My point here is that anyone, anywhere and at anytime can create compelling content by being creative and using the plethora of free tools, distribution platforms and endless opportunity that the internet and connected devices provide. The audience is there and is hungry for engaging and entertaining content.

It's hugely exciting to work in this ever changing landscape of content and its creators, and brands will only truly succeed in navigating the space by putting the consumer first and delivering real value.

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To Ello or not to Ello

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To Ello or not to Ello

Have you received your "Ello" invitation yet? Did you even apply? Do you have any idea what Ello is? Well it just very well could be the next big thing to hit social. But who is it for? Millennials tired of Facebook? Hipsters? Only time will tell.

But it is "another" social network...because you need another one don't you? However, with a promise of being "ad-free" and never to sell your data....could Ello be the Facebook killer of the future? Plus, the fact that you can be anonymous on the site (or at least not be required to use your real name like FB or G+) is a great play for millennials who prefer not to have their careers ruined with a mis-timed post or image!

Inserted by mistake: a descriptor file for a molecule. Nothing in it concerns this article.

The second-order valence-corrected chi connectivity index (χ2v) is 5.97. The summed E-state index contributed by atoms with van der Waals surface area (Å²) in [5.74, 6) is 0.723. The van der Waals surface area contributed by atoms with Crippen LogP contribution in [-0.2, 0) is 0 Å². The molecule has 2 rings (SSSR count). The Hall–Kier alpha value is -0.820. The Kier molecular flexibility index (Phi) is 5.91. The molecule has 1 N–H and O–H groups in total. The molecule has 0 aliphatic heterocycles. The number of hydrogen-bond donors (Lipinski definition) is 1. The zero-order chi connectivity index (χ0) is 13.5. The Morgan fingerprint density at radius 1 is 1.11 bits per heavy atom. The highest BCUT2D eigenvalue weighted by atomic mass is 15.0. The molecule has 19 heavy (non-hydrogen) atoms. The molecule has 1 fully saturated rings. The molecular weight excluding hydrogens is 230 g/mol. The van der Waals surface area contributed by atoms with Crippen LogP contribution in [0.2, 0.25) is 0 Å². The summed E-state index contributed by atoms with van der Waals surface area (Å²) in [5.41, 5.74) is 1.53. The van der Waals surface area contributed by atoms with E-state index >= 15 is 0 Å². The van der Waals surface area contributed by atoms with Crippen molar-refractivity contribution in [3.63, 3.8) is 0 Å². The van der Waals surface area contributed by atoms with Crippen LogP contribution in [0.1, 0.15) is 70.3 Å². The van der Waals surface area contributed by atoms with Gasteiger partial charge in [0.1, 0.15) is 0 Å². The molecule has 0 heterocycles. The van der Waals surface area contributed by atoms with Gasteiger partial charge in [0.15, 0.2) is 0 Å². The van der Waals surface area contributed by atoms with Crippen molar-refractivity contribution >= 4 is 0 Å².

Alas, it's invite only in it's current beta phase right now and the UI is super simple with features pretty basic right now, but they have an interesting roadmap - Ello features.

And there are some brands on there right now....but how do they interact and engage with fans and how should their presence differ from the other social networks?

Not to mention, how is Ello going to make money in the future? It has to at some point and suggested this would be through additional features. Even Snapchat recently announced that they were now doing ads because "...unsurprising - we need to make money". At the end of the day, if a product or service is free, then basically, you are the product....no such thing as a free lunch.

Anyway, it will be interesting to see how this thing grows and what user value (and brand value) it creates. In fact, should brands even be on Ello and how do they turn up when they get round to being on there.

Anyway, go and say "Ello" here.